You should never judge a book by its cover, as they say – and the same is true of plants. Our Wild Flowers & Weeds scent collection features some of nature’s most fragrant outlaws and renegades – all full of spirit, complexity and contradiction. And, when all is said and done, who doesn’t love a troublemaker?
There’s more to the common nettle than a sting in the tail. Packed with iron, calcium and magnesium, nutrient-rich nettles not only make a healthy, earthy-tasting tea, soup and even wine (no need to worry about the sting – that disappears), they also provide a haven for ladybirds. The plant’s formic acid-filled spines keep predators away, allowing the scarlet bugs to grow in perfect safety until they are old enough to zoom off. All this, and you can even turn the fibrous leaves into string and cloth, bringing a new meaning to notion of being ‘sharply dressed’.
Said to stem blood flow and reduce bruising, Wild Achillea – sometimes known as ‘soldier’s herb’ – was used on warriors injured in battle. In Greek mythology, the centaur Chiron, who was known for his great wisdom and knowledge of medicinal plants, trained many famous heroes who went on to fight in the Trojan war. He gave Achilles, his most beloved pupil, this plant to treat his wounds – hence its name, Achillea.
Nature’s chief mourner, the weeping willow is so named because of how the rain resembles tears when it drips off the overhanging leaves. The willow, in all its beauty and sorrow, loves nothing more than the untimely death of a literary heroine. Desdemona sings ‘The Willow Song’, an unhappy folk ballad on the night that she is murdered by her jealous husband, Othello. In Hamlet, Gertrude tells of how Ophelia succumbs to madness, and falls from a weeping willow into a brook and drowns. The beautiful, melancholic willow weeps for all of them.
This luscious, honey-coloured tree resin, with a pedigree that quite literally dates back hundreds of millions of years, was once believed to be the residue left by the rays of the setting sun. Its solid form, sometimes known as ‘the gold of the north’, contains a static charge (indeed, the word ‘electricity’ comes from ‘elektron’, the Greek name for amber). Over the centuries it has been treasured for its supposed healing capabilities, with pharaohs, kings and everyone in between wearing amber jewellery.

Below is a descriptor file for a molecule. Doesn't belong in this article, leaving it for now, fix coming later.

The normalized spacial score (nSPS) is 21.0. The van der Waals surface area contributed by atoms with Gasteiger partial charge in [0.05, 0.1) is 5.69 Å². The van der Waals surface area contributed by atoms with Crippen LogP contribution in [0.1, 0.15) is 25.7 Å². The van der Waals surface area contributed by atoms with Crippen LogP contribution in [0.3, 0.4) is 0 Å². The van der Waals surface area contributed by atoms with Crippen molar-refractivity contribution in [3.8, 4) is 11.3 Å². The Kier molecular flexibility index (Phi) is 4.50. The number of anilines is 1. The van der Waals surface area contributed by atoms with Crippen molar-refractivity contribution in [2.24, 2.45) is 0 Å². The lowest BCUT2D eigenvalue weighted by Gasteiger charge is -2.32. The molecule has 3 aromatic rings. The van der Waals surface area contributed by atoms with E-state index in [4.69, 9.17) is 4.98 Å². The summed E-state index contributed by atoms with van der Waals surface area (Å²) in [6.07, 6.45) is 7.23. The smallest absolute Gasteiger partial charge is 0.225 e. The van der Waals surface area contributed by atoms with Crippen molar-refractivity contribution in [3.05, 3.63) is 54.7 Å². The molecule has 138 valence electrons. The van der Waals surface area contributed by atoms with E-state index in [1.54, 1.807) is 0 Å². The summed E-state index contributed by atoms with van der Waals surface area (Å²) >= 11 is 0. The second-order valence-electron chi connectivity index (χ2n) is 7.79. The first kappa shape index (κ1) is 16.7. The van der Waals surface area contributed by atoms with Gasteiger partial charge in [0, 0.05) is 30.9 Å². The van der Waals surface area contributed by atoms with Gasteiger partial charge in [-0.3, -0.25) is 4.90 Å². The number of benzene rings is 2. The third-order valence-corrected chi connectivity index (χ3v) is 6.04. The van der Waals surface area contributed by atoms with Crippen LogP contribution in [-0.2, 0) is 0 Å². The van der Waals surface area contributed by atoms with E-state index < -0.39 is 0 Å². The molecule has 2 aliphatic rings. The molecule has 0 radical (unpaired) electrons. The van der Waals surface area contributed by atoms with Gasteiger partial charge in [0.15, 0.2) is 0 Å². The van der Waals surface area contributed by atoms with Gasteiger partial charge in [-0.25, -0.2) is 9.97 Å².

The mysterious, moody cousin of the juniper, cade – also known as prickly cedar – is the wry relation with hidden depths. While the juniper berry is the bright, zesty, optimistic girl at dinner, who regales the table with witty stories. Cade is the sultry, enigmatic beauty, suggesting all the while that she has powers beyond your understanding. Known for its supposed antiseptic properties, during the Middle Ages the powder from burnt cade wood was used to make incense to ward off illness and evil spirits. Exactly the kind of glamour and drama one might expect from cade.
Our Wild Flowers & Weeds scent collection
features some of nature’s most fragrant
outlaws and renegades’
The aromatic, slightly spicy oil from the imperious cedar is thought to be the first ever distilled by man, and has been employed ever since to both stimulate the mind and calm the body. It is used in traditional Tibetan ceremonies for this very reason, while Native Americans have always believed that animals sleep under cedars at night for protection and to absorb the trees’ mysterious energy. The ancient Egyptian pharaoh, Tutankhamum was buried in a sarcophagus made partially of cedar wood, as were many of the sacred offerings that surrounded it.
Who would suspect these innocent white flowers, with their tiny petals, hold such a dark secret? Officially known as Conium maculatum, you might be better acquainted with its more informal title – hemlock. Such is the nature of the most heartless of killers that it shamelessly produces leaves that can be mistaken for carrots or parsley – and that never ends well. Ancient Greek and Persian doctors used hemlock to treat arthritis, but the balance between relief and death was always perilously close.
The bergamot orange is a contrary creature. Its fruit is inedible – and it’s not actually an orange. In fact, it looks more like a lime, and even the name ‘bergamot’ means ‘the prince’s pear’ in Turkish. It’s a mass of contradictions. However, no one can dispute the aromatic delights of its essential oil. Floral, zesty and clean, Louis XIV, who was terrified of baths, at least had the sense to have his wigs scented with bergamot, for which the entire French court was undoubtedly grateful.
The ‘you can’t sit with us’ demeanour of these beauteous spikes of pink and purple is due to the fact that they thrive where other plants struggle to grow, giving the impression that they have robbed the soil of nutrients. They were named ‘lupine’ after the Latin word for ‘wolf-like’ in an almost accusatory fashion, thanks to the misconception that they ravaged the land like wolves. In fact, the reverse is true. The bacteria in their roots are able to fix nitrogen from the air and convert it into a form they need to grow. Clever, as well as easy on the eye.
This free spirit of the mint family grows in the Tropics. Packed alongside exported fabrics, trinkets and treasures to protect them against the hearty appetites of insects and moths, patchouli made its way west to Europe along the Silk Route. When the traders’ trunks were opened, this powerful, heady scent would fill the air with the essence of the exotic and magical faraway lands it had come from.